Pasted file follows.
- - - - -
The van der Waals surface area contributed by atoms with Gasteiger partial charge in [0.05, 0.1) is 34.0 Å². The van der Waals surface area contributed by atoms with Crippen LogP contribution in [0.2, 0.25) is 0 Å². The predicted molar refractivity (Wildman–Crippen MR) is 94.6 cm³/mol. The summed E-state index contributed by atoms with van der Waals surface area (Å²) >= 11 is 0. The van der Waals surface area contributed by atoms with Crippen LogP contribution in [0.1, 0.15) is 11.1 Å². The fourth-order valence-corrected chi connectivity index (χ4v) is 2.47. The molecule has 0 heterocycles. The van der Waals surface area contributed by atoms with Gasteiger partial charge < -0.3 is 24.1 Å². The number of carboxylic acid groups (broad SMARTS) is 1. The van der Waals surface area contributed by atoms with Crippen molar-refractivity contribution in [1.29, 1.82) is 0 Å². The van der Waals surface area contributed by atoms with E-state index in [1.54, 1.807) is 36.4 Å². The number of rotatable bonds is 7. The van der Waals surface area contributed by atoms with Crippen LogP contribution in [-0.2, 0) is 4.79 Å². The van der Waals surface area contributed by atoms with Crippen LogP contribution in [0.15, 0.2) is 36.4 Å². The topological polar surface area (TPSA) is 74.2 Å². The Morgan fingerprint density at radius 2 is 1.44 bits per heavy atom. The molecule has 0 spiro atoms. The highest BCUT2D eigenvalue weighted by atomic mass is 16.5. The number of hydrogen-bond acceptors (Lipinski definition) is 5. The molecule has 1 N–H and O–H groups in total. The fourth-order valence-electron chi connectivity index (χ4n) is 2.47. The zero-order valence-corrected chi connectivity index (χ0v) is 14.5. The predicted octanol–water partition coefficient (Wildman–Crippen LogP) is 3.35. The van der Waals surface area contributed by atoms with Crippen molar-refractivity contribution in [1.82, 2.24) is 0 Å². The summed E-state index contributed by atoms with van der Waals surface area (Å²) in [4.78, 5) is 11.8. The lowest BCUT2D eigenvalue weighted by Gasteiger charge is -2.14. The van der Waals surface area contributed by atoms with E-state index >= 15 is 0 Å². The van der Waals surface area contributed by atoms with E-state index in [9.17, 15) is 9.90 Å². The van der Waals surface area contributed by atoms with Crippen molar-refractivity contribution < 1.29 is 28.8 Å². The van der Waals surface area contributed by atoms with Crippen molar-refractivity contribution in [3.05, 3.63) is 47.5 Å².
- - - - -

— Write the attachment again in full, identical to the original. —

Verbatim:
The van der Waals surface area contributed by atoms with Gasteiger partial charge in [0.05, 0.1) is 34.0 Å². The van der Waals surface area contributed by atoms with Crippen LogP contribution in [0.2, 0.25) is 0 Å². The predicted molar refractivity (Wildman–Crippen MR) is 94.6 cm³/mol. The summed E-state index contributed by atoms with van der Waals surface area (Å²) >= 11 is 0. The van der Waals surface area contributed by atoms with Crippen LogP contribution in [0.1, 0.15) is 11.1 Å². The fourth-order valence-corrected chi connectivity index (χ4v) is 2.47. The molecule has 0 heterocycles. The van der Waals surface area contributed by atoms with Gasteiger partial charge < -0.3 is 24.1 Å². The number of carboxylic acid groups (broad SMARTS) is 1. The van der Waals surface area contributed by atoms with Crippen molar-refractivity contribution in [1.29, 1.82) is 0 Å². The van der Waals surface area contributed by atoms with E-state index in [1.54, 1.807) is 36.4 Å². The number of rotatable bonds is 7. The van der Waals surface area contributed by atoms with Crippen LogP contribution in [-0.2, 0) is 4.79 Å². The van der Waals surface area contributed by atoms with Crippen LogP contribution in [0.15, 0.2) is 36.4 Å². The topological polar surface area (TPSA) is 74.2 Å². The Morgan fingerprint density at radius 2 is 1.44 bits per heavy atom. The molecule has 0 spiro atoms. The highest BCUT2D eigenvalue weighted by atomic mass is 16.5. The number of hydrogen-bond acceptors (Lipinski definition) is 5. The molecule has 1 N–H and O–H groups in total. The fourth-order valence-electron chi connectivity index (χ4n) is 2.47. The zero-order valence-corrected chi connectivity index (χ0v) is 14.5. The predicted octanol–water partition coefficient (Wildman–Crippen LogP) is 3.35. The van der Waals surface area contributed by atoms with Crippen molar-refractivity contribution in [1.82, 2.24) is 0 Å². The summed E-state index contributed by atoms with van der Waals surface area (Å²) in [4.78, 5) is 11.8. The lowest BCUT2D eigenvalue weighted by Gasteiger charge is -2.14. The van der Waals surface area contributed by atoms with E-state index >= 15 is 0 Å². The van der Waals surface area contributed by atoms with E-state index in [9.17, 15) is 9.90 Å². The van der Waals surface area contributed by atoms with Crippen molar-refractivity contribution < 1.29 is 28.8 Å². The van der Waals surface area contributed by atoms with Crippen molar-refractivity contribution in [3.05, 3.63) is 47.5 Å².